Tips for Visual Learners
- Write down anything that you want to remember, such as a list of things to do, facts to learn facts for a test, etc.
- Try to write down information in your own words. If you don't have to think about the material and restate it in your own words, you won't really learn it.
- Underline or highlight important words you need to learn as you read.
- When learning a new vocabulary word, visualize the word.
- When you have a list of things to remember, keep the list in a place where you will be sure to see it several times a day. Suggestions: bulletin board by your desk at home, in your notebook, on the mirror in the bathroom, etc.
- Try drawing a picture of any information you want to learn. Try making a diagram, a chart, or actually drawing people, things, etc.
- Always read any material in the textbook before going to class so you have a chance to visually connect with the information before hearing it.
Tips for Auditory Learners (Oral, Interactive)
- Use a tape recorder to record notes when reading instead of writing facts down. Play it back while you are riding in the car, doing dishes, washing the car, jogging etc.
- Subvocalize that is, talk to yourself about any information you want to remember. Try torecite it without looking at your notes or the book.
- Discuss with others from your class and then quiz each other on the material. Really listen to yourself as you talk.
- When learning a new vocabulary word, say it out loud. Then spell it out loud several times. See if it rhymes with a word that you know. You could even try singing the word in a song.
- To learn facts, say them out loud, put the facts to music or read them into a tape recorder. Then listen to what you have recorded often.
- When writing, talk to yourself. First tell yourself what you will write, say it out loud as you write it, and then read aloud what you have written or tape record it.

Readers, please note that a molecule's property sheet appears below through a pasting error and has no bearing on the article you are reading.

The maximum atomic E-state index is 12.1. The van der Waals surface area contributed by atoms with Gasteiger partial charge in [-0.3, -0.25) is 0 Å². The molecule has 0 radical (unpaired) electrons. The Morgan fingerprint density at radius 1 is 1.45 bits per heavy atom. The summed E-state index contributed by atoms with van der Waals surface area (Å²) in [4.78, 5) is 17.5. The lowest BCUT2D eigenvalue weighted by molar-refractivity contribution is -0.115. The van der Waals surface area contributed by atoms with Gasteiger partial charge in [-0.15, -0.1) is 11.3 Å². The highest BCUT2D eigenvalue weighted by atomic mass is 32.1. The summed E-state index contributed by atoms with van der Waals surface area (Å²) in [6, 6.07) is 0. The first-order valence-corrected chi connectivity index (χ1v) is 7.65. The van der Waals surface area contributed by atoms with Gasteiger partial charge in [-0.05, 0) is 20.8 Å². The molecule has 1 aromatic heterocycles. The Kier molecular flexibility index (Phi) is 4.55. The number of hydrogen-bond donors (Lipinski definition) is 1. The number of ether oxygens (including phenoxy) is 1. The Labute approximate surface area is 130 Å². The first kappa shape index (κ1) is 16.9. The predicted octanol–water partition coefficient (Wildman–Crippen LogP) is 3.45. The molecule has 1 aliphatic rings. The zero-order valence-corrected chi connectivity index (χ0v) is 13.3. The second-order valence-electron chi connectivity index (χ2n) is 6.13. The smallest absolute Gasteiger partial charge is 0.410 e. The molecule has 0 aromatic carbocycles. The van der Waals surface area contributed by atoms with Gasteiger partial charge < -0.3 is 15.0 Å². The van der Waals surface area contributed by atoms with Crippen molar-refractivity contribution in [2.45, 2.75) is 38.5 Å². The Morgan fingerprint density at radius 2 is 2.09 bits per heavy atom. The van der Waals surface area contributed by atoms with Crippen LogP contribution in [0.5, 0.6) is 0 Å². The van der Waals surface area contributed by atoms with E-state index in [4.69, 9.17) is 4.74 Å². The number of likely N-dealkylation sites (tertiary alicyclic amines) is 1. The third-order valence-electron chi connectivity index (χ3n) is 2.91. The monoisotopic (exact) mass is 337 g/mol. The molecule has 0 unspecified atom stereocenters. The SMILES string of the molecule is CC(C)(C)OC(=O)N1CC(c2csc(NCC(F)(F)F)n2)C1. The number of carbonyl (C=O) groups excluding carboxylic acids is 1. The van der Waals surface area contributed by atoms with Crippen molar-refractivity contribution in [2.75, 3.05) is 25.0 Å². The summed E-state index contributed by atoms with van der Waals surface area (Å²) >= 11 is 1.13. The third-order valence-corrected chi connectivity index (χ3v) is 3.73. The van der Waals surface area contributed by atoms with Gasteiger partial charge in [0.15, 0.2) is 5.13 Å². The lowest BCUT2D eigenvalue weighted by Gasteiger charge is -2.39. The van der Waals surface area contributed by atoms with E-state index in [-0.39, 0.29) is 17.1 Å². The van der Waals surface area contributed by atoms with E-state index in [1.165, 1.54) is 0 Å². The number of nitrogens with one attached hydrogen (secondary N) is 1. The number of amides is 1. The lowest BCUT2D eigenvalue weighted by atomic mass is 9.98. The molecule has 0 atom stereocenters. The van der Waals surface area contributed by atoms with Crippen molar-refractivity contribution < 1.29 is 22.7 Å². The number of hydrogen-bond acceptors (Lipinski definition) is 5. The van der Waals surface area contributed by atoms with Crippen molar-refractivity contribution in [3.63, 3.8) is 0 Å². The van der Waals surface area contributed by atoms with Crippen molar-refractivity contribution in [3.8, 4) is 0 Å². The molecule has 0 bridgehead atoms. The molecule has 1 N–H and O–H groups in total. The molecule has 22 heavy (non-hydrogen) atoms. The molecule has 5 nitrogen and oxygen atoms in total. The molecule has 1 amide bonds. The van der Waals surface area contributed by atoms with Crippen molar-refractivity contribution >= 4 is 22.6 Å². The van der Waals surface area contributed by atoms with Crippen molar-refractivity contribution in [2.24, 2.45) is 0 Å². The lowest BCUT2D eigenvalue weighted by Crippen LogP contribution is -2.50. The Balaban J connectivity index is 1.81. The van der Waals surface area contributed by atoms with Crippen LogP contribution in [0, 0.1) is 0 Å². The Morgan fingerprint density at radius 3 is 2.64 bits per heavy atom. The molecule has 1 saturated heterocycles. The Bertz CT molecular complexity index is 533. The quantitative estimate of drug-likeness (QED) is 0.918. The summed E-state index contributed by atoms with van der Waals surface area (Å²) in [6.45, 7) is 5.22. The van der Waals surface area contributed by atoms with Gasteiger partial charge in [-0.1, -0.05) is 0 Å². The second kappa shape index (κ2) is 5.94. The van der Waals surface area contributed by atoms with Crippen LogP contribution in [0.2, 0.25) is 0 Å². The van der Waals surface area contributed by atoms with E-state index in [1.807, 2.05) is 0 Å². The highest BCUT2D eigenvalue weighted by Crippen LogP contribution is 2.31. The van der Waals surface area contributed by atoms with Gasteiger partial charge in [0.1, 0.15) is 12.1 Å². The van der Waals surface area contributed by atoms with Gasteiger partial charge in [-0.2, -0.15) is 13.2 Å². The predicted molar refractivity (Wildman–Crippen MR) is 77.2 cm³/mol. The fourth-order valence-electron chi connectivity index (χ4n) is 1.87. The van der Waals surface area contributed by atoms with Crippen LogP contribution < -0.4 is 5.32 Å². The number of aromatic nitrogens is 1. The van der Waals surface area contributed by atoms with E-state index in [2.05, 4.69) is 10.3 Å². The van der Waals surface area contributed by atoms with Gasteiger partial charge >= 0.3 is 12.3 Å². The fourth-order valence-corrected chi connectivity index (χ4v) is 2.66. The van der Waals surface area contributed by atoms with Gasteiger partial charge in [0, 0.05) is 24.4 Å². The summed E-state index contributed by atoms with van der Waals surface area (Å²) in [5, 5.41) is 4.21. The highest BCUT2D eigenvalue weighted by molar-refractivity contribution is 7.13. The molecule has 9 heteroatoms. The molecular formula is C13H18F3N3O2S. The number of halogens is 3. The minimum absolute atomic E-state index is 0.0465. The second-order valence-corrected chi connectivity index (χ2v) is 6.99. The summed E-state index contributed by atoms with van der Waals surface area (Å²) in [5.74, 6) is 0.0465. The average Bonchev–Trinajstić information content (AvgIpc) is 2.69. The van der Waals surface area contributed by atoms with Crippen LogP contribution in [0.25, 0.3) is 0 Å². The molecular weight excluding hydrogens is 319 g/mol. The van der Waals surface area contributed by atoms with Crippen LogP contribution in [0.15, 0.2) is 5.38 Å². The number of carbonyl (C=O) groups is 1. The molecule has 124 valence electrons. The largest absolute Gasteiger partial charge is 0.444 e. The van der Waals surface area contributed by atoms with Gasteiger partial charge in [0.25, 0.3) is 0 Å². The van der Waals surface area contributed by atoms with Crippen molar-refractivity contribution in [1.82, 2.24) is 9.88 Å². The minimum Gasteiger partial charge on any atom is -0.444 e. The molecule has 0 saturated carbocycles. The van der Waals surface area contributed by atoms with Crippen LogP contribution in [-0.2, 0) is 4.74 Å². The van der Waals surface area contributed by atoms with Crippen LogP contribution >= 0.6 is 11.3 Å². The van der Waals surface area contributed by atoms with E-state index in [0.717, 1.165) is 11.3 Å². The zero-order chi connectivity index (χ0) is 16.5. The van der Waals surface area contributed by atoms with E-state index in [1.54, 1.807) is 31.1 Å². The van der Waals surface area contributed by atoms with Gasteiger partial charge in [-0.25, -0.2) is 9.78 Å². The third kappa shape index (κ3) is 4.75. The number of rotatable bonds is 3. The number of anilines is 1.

- Always read material in your textbook to be learned after hearing the information first in the class lecture, (unless the instructor assigns the reading first before class so you can participate in class discussions).
Tips for Physical Learners (Tactile, Kinesthetic)
- Try to study through practical experiences, such as making models, doing lab work, or roleplaying.
- Take frequent breaks of 5-10 minutes when studying.
- Trace words and letters to learn spelling and to remember facts.
- Use the computer to reinforce learning through the sense of touch.
- Memorize or drill while walking, jogging or exercising.
- Try expressing your abilities through dance, drama, or sports.
- Try standing up when you are reading or writing.
- Write facts to be learned on3"x5"cards, with a question on one side and the answer on the other. Layout the cards, quiz yourself, shuffle them, lay them out again and quiz yourself again.
- When working with a study group, think of TV quiz games (Jeopardy, etc.) as ways to review information.
Read/Write Study Strategies
To take in information:
- readings - library
- notes (often verbatim)
- teachers who use words well and have lots of information in sentences and notes
- manuals (computing and laboratory)
SWOT – Study without tears
To make a learn-able package:
- Convert your "notes" into a learn-able package by reducing them (3:1)
- Write out the words again and again.
- Read your notes (silently) again and again.
- Rewrite the ideas and principles into other words.
- Organize any diagrams, graphs ... into statements, e.g. "The trend is..."
- Turn reactions, actions, diagrams, charts and flows into words.
- Imagine your lists arranged in multiple choice questions and distinguish each from each.
To perform well in any test, assignment or examination:
- Write exam answers.
- Practice with multiple choice questions.
- Write paragraphs, beginnings and endings.
- Write your lists (a,b,c,d,1,2,3,4).
- Arrange your words into hierarchies and points.
Source: American River College